Getting involved is easy and fun, take it from me!

By Tama H. White, OFA Arizona volunteer

Even though I was extremely nervous, my first day canvassing was a rousing success.

One thing, however, is certain — I wouldn’t have even had the confidence to knock doors had I not attended an OFA Campaign Organizing Bootcamp the week before. Through the one-day training in nearby Douglas, Arizona, I learned that volunteering for a local campaign or to support an issue that I care about was easier than I thought and that I could contribute in a meaningful way. All I really needed was to feel prepared — like I knew what I was getting into! And that’s exactly how I felt walking out of the OFA Bootcamp. I was ready to hit the streets and pound some pavement.

So if you’re like me — passionate about progressive values, but maybe still on the fence about getting involved and talking to neighbors — I’m going to share some of my favorite moments from my first time knocking doors because, honestly, it’s easy, it’s fun, and I had a genuinely great experience.

The people I wound up meeting while canvassing for Ann Kirkpatrick — the Democratic House candidate in Arizona’s 2nd congressional district — undoubtedly made my experience. Not everyone answered their door, but those I spoke with — on both sides of the political spectrum — were friendly, welcoming, and open to having a conversation with me. In fact, on my very first stop, I ended up holding a woman’s adorable chihuahua while she filled out her request form for a mail-in ballot!

I even had several in-depth conversations with Republicans who are dismayed by the current political situation. We discussed the need for checks and balances and the need to reaffirm democratic norms, no matter how we feel about a particular party’s stances or candidates.

The very last person I spoke with was an 18-year-old young woman whose mother was at work. She said she was already registered to vote, but that she was still researching the candidates and issues. She felt strongly about the fact that if our government paid more attention on the basic needs for its citizens, we could strengthen our economy, our democracy, and the health of our citizens.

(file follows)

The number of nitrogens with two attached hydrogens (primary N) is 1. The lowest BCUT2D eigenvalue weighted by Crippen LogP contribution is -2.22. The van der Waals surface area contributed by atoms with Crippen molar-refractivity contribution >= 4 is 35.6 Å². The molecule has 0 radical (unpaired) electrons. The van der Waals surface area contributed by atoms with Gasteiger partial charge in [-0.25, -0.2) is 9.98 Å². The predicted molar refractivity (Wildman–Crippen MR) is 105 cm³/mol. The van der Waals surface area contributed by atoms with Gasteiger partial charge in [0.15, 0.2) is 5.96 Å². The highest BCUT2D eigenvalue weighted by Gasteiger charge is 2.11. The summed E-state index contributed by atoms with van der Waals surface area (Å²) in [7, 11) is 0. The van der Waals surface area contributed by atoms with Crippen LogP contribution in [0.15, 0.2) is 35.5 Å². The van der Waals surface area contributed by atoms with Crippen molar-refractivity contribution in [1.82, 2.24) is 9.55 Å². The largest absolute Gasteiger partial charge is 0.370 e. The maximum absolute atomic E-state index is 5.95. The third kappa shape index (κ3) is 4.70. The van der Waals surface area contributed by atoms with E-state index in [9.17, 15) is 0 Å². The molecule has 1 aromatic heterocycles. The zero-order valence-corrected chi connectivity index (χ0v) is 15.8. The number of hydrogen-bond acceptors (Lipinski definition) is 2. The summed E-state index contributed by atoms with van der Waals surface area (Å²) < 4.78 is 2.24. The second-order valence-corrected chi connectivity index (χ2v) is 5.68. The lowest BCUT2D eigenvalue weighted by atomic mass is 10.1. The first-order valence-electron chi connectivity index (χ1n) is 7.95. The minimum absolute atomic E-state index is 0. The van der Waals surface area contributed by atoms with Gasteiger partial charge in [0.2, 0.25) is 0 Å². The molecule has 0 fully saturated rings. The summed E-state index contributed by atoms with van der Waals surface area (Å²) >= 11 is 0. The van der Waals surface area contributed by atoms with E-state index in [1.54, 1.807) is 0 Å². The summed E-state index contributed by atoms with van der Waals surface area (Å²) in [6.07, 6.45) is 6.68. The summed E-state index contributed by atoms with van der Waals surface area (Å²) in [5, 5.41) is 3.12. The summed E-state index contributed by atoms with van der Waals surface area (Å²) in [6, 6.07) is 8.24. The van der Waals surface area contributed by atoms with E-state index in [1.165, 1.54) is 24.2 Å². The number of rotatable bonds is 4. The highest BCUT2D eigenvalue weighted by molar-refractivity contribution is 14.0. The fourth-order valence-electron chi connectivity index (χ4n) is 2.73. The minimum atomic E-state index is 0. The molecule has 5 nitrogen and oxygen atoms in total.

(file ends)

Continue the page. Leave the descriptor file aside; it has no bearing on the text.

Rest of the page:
Standing on her porch, we spoke for about ten minutes. This young woman was just so inspiring to talk to — she was as informed as any expert I have seen speaking on television. When I suggested she should run for office, she told me she was still in school. But, maybe, we decided, she could practice by running for class president.

This was the highlight of my canvassing experience. I told the young woman how heartened I was by our conversation and how impressive it was see so many young adults in her generation so politically engaged. When I got back to the campaign office, I pointed out this young woman’s name to Anna, the organizer who set me up with all my volunteering materials for the day. I told her that this young woman had a bright future ahead of her and would be a great candidate for a local community leadership program.

Overall, I was just so impressed with the openness of the people I encountered while going door-to-door. Had I known how easy, fun, and inspiring it would turn out to be — I would’ve started months ago! So if you care about the future of our democracy and feel like doing something about the current state of affairs, I would absolutely — 100 percent — recommend canvassing to anyone who hasn’t tried it yet.

I have no doubt that you will come away with a reinvigorated respect for the American people.

Find a canvassing opportunity near you.